He had that look, almost a glare, that said "Advance at your own risk." But, more than that, he had that arm, that remarkable hose, that said "Go 'head, fool. Try it."
They call him the Hawk; have since he was 9 years old, when his uncle found uncommon intensity in his nephew's normal expression. The uncle thought it was a scowl. His nephew looked like a hawk. And now, they can call Dawson "Hall of Famer." But if he had made it into the big leagues without a nickname, "The Hose" might have been the one that stuck.
They used to say of Dick Allen, Frank Howard and a few others "When he hits one, it stays hit." The verb changed with Dawson. "When he throws one, it stays thrown." The scouts call it carry. The guy thrown out at third calls it something less endearing.
You noticed Dawson's arm the way you noticed Will Clark's swing, Ozzie Smith's back hand and the movement on Mariano Rivera's cutter. It wasn't what his throws achieved so much as it was how they moved. The shortest distance between two points is a straight line. Dawson threw straight lines. "Some guys hit seeds," Lenny Dykstra said in the 80s, using he popular parlance of the day. "Hawk throws seeds -- sfffffffft."
Dawson became a Hall of Fame-designate Wednesday not merely because he could throw, of course. Had that been the case, his one-time Expos teammate Ellis Valentine probably would have preceded him in the Hall. But the Hawk's throwing made a difference. It was the part of his game that distinguished him most, the part that so few others could even come close to matching. Dave Winfield, Dave Parker, Dwight Evans, Valentine and a few others.
No component of the game has diminished more in the last 40 years than outfield throwing. And that is troubling. Every team was armed with a right fielder in the 50s and 60s -- Roberto Clemente, Roger Maris, Carl Furillo and Rocky Colavito. Lots of sffffffffts. Lots of straight lines.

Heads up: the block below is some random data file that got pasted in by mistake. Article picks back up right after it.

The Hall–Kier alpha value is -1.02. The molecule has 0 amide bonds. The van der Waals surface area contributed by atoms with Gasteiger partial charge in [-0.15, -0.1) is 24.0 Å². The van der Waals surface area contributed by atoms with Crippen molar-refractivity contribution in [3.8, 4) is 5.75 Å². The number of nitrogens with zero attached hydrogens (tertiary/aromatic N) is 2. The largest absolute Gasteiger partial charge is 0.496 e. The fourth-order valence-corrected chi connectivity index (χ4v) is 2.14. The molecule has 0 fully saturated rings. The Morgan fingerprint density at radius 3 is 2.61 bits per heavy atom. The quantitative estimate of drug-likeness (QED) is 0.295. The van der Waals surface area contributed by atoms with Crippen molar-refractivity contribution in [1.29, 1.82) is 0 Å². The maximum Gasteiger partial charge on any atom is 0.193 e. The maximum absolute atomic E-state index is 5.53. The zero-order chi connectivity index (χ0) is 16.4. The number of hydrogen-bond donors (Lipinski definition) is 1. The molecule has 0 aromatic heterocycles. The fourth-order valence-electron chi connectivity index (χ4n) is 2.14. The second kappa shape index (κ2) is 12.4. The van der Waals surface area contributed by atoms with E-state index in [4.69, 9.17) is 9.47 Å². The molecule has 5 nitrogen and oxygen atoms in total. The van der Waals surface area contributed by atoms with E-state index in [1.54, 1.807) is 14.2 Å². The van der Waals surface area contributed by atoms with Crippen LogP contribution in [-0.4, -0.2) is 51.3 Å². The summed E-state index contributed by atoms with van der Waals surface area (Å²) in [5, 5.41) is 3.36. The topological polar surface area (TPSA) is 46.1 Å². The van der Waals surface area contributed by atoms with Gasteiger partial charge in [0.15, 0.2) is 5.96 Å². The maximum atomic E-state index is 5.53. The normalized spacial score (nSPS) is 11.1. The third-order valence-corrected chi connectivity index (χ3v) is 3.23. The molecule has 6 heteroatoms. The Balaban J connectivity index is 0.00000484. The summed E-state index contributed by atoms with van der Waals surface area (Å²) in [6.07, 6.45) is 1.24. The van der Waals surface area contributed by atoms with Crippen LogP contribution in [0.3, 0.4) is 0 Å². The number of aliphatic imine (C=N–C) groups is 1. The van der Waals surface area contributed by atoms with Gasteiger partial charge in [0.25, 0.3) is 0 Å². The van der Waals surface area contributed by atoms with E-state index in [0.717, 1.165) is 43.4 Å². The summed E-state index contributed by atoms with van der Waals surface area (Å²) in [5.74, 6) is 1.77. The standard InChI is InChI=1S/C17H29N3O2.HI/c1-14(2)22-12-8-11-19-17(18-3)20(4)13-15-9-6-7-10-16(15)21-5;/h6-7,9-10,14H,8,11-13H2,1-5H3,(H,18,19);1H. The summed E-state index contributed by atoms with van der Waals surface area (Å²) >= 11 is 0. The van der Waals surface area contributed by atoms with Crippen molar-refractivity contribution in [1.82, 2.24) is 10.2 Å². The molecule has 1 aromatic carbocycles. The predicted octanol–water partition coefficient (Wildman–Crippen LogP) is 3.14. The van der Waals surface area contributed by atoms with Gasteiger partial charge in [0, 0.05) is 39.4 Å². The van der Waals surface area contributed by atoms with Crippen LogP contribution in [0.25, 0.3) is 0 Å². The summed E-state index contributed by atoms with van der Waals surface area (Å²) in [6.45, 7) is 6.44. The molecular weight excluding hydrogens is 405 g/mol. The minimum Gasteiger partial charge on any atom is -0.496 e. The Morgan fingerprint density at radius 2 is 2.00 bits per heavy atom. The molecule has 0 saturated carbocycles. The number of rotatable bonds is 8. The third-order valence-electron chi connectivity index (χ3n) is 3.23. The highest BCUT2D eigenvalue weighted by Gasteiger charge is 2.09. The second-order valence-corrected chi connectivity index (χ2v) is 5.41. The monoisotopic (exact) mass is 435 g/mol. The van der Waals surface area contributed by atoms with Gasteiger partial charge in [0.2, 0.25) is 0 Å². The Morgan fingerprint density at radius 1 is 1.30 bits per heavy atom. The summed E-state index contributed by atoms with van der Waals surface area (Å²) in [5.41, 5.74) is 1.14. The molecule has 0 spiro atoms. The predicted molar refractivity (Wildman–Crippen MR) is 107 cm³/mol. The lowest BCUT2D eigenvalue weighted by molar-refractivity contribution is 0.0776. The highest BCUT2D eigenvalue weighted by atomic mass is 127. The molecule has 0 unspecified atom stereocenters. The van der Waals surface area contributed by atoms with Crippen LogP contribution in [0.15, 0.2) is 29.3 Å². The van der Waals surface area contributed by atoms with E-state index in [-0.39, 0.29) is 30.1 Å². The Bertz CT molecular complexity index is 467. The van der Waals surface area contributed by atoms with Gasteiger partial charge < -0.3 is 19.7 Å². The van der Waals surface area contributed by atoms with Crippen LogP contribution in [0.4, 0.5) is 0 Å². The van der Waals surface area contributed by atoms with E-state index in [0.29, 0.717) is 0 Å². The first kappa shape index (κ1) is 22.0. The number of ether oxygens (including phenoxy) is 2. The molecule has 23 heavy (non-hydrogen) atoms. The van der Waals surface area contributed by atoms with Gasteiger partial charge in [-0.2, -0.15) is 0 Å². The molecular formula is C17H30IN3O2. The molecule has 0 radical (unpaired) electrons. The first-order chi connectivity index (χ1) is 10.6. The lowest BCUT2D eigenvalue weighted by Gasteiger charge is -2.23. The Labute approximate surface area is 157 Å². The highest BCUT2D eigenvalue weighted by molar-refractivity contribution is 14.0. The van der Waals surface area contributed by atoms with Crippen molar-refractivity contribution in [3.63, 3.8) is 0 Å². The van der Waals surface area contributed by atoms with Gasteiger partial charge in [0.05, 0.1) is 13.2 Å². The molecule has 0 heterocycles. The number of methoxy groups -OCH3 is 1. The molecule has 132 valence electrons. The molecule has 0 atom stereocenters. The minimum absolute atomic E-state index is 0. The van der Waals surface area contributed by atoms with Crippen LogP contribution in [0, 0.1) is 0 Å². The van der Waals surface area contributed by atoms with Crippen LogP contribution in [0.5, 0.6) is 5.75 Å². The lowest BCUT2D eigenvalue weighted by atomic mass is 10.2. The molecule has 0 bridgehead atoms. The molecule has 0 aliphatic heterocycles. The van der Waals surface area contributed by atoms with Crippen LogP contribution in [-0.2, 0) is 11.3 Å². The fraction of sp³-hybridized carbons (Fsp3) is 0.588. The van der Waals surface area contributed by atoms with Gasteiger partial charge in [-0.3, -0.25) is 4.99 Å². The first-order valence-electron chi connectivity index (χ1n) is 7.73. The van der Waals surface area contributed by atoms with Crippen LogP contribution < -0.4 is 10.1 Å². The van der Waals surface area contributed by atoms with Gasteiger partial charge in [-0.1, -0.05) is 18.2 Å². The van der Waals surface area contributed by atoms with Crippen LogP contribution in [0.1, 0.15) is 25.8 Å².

But Dawson, the man with carry on his throws, carried on. "He hosed them down," was how Bob Watson once described it.
Dawson won enough Gold Glove awards to outfit every defender on the field other than the catcher. That says something. What he said Thursday when he made his first public appearance as a Hall of Fame-designate was "I won eight Gold Gloves and only four Silver Sluggers awards." It was his way of acknowledging that his defense -- more than his offense -- had put him at the head of a class of one.
"I could hit a home run," he said. "I could steal a base. But there's something about making a throw to the plate to save your team a run. I liked doing that."
His arm was a wonder, and Dawson believes he still could throw out a runner at third base from the right-field wall at Wrigley Field -- if his ravaged, repaired and replaced knees would allow him to reach the vine in time. His memory isn't quite what his throwing was, though. He proudly told of a play he made at Wrigley when he threw out Vince Coleman, of all people, at the plate for the final out of a game. A walk-off throw. He did throw out Vincent Van Go for the final out ... of the seventh inning, Aug. 9, 1992.
But no one is holding that factual faux pas against him. Perhaps that throw in the seventh and the assist he had one year earlier to the day at Wrigley against the Mets -- Dawson doubled Coleman off first base for the first two outs of the game -- prompted Coleman and others not to test "The Hose" again. Reputations carry too.
His glove and his hose, his speed and his bat made Dawson a complete player, a rarity then and now. He was a National League player if there ever was one. When he played with the Red Sox in 1993 and 1994, he served as a designated hitter and felt like an incomplete player, a Hawk out of water. He wanted to throw from Mr. Pesky's pole or deny a fly ball access to the bullpen beyond right.
Dawson appeared as a designated hitter in 171 games in his two seasons in the other league. The Hall wouldn't be preparing a plaque for him if he had spent his entire career in that role, even if it would have spared his knees. His place in the game is branded in leather more than it is burned into white ash.
And on the same day he won election to the Hall, another player who was more white ash than leather, Edgar Martinez, fell well short of election. As managers often say, "You still have to catch it." The game would be better if you still had to throw it, too.
Marty Noble is a reporter for MLB.com. This story was not subject to the approval of Major League Baseball or its clubs.